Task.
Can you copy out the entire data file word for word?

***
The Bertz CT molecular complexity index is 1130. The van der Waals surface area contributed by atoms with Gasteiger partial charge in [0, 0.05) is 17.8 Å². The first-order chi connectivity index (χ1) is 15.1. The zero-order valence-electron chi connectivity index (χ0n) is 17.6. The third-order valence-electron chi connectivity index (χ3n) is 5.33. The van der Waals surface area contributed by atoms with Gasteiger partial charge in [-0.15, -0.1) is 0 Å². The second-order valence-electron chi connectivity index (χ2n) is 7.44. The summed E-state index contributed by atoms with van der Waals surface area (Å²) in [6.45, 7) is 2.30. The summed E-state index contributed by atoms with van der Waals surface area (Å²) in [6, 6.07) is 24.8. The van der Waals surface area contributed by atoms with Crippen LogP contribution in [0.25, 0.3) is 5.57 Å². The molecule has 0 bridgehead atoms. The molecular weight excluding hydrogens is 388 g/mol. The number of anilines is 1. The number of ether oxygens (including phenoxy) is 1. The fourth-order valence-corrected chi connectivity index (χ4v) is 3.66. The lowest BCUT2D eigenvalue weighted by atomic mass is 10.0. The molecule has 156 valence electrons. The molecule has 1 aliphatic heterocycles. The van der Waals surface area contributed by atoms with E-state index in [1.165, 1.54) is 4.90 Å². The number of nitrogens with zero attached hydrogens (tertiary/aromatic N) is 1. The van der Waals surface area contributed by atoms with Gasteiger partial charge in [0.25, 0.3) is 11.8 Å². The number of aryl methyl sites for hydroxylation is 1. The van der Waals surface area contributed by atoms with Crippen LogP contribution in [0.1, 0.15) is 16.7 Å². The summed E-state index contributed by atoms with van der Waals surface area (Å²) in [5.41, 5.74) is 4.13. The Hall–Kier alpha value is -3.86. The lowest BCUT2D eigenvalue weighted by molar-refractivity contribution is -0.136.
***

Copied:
The Bertz CT molecular complexity index is 1130. The van der Waals surface area contributed by atoms with Gasteiger partial charge in [0, 0.05) is 17.8 Å². The first-order chi connectivity index (χ1) is 15.1. The zero-order valence-electron chi connectivity index (χ0n) is 17.6. The third-order valence-electron chi connectivity index (χ3n) is 5.33. The van der Waals surface area contributed by atoms with Gasteiger partial charge in [-0.15, -0.1) is 0 Å². The second-order valence-electron chi connectivity index (χ2n) is 7.44. The summed E-state index contributed by atoms with van der Waals surface area (Å²) in [6.45, 7) is 2.30. The summed E-state index contributed by atoms with van der Waals surface area (Å²) in [6, 6.07) is 24.8. The van der Waals surface area contributed by atoms with Crippen LogP contribution in [0.25, 0.3) is 5.57 Å². The molecule has 0 bridgehead atoms. The molecular weight excluding hydrogens is 388 g/mol. The number of anilines is 1. The number of ether oxygens (including phenoxy) is 1. The fourth-order valence-corrected chi connectivity index (χ4v) is 3.66. The lowest BCUT2D eigenvalue weighted by atomic mass is 10.0. The molecule has 156 valence electrons. The molecule has 1 aliphatic heterocycles. The van der Waals surface area contributed by atoms with E-state index in [1.165, 1.54) is 4.90 Å². The number of nitrogens with zero attached hydrogens (tertiary/aromatic N) is 1. The van der Waals surface area contributed by atoms with Gasteiger partial charge in [0.25, 0.3) is 11.8 Å². The number of aryl methyl sites for hydroxylation is 1. The van der Waals surface area contributed by atoms with Crippen LogP contribution in [0.1, 0.15) is 16.7 Å². The summed E-state index contributed by atoms with van der Waals surface area (Å²) in [5.41, 5.74) is 4.13. The Hall–Kier alpha value is -3.86. The lowest BCUT2D eigenvalue weighted by molar-refractivity contribution is -0.136.